The 5 Minute Rule — Productivity hack or a myth?
Last updated: Nov 14, 2021
Doesn't it sound daunting to gather up all the energy and motivation to start working on your side project, or focus on studies, or develop a new habit, or complete that work given at your job.
It really is procrastination as much as you want to say otherwise. But don't feel bad, it happens with everyone. But those who fix it move ahead in life.
Let's introduce the 5 Minute Rule, see how it works, why it works, and if it is for you.
What is Discomfort? Rational & Emotional side of the brain
As humans, we hate being uncomfortable. The emotional side of our brain is always looking for ways to make us comfortable. Whether it's physically or mentally. This is why you will have a better time reading a book on a cozy sofa with some nice tea in the winter season, than sitting straight on a chair and table in proper posture.
This emotional part of your brain wants to avoid everything possible to make sure you're feeling safe, cozy, comfy, and relaxed. This is why it's so easy to start playing a video game, and not so easy to get out of the rut in the morning. This is the reason why going to the gym is a daunting task, and you're more likely to skip it.
The other side of the brain is the rational side, which knows exactly what is good for you, and what is bad. This part of the brain knows it's better to not smoke, because of the long-term harmful effects, but the emotional part takes over, and releases enough Dopamine for you to forget long-term plans, and indulge in a fun short-term activity.
What is the 5 Minute Rule? How to get something done?
Well, the answer is in the question itself. We often tend to have way bigger goals, and we overestimate our potential. Now I know you should dream big, and have huge goals, but not knowing where you're at is just plain stupid.
For example, if you know that you can't sit for 3 hours to finish an assignment at school, then don't fool yourself. Plan to write part of an essay that you can finish in 30 minutes, or plan to do something else that is under the realms of your concentration power.
Don't expect drastic results by doing drastic work at once! It takes time, and most of the time it's long-term. You're not going to be successful by working extremely hard every 1st of the month. Even if you outwork everyone else on that day, it's not enough.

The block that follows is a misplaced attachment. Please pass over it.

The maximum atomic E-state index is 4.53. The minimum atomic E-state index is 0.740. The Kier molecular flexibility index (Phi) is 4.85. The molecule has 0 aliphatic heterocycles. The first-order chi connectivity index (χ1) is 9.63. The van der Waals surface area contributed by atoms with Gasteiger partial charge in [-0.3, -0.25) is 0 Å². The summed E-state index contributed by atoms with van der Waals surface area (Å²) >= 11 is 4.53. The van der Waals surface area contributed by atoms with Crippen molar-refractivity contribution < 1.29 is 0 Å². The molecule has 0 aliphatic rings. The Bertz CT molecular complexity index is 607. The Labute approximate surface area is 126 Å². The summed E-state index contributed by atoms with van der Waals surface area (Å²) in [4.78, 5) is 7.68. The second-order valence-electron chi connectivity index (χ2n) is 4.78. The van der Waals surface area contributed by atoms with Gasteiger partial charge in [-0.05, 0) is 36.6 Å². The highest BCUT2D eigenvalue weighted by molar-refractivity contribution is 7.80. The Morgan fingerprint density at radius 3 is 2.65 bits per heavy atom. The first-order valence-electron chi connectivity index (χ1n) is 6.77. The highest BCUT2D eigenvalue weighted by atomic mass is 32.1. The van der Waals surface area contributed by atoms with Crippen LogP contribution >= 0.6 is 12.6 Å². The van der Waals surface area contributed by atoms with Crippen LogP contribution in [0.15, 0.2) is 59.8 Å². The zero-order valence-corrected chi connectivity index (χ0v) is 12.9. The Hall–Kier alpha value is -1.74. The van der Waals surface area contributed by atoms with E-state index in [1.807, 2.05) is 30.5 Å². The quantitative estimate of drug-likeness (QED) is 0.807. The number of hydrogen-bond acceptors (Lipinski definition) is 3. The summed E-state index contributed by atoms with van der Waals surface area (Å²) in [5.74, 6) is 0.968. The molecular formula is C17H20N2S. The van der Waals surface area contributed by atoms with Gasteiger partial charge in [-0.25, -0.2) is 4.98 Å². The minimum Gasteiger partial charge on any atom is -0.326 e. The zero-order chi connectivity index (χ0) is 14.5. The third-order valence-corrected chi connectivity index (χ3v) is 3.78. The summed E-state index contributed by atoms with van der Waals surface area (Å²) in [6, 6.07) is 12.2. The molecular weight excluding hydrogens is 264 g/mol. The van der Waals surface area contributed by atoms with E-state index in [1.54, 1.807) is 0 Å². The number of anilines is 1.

Instead, do 1/30th of that task every single day of the month. Hmm, sounds easy now doesn't it? "Write a book of 300 pages" sounds like an insane amount of work.
But "write 1 page a day" for 300 days doesn't sound so bad.
The difference here is that you will keep thinking that, oh I don't have 300 days, I need to get this done now, well then there are 2 possible scenarios.
First, you ramp it up and do 2 pages a day in 150 days. Done! Second, you procrastinate forever, since it's a lot of work, and the book never gets written. 300 days pass by and you think to yourself "I wish I wrote a page everyday"
Why does the 5 Minute Rule work?
The whole idea here is to get you started at something. That's it. If you set a timer of 5-minutes and say in this 5 minutes all I will do is finish up this very small task, and nothing else. Then trust me you will be able to get that done. Even if that's a small task, you will get something done.
Most importantly this is just the start, once you get started there's a good chance you'll keep going. Even better if you continue doing these 5-minute sprints every day, then you will get more habitual to be able to bear 10 minutes sprints now, and so on. Slowly your dopamine levels will start to shift from short-term excitement to long-term goals.
In fact, do it now. Pause reading this article, take out a timer, or go to this link for an online timer, and do a task. Now. The continue reading the rest of the article.
The 5-minute rule makes the task so easy, just 5 minutes. It's hard not to do it. Your brain sees the end, i.e., 5 minutes. And your brain knows it's soon. Very soon. So you're motivated, unlike setting up big goals like completing all the assignments, or tasks. Just do one. More likely than not, you'll end up doing more than one.
Understand your current power, understand your current potential, current focus, current capacity. Work, based on that, and you will achieve something, but if you think you're insane and should be doing this much work, then you won't do even that much.
At the end of the 5 minutes, you will have done SOMETHING. Which is a great feeling.
Getting started is always the most difficult part, use the 5 Minute Rule to make that easy.
Hope this works out for you. Cheers!
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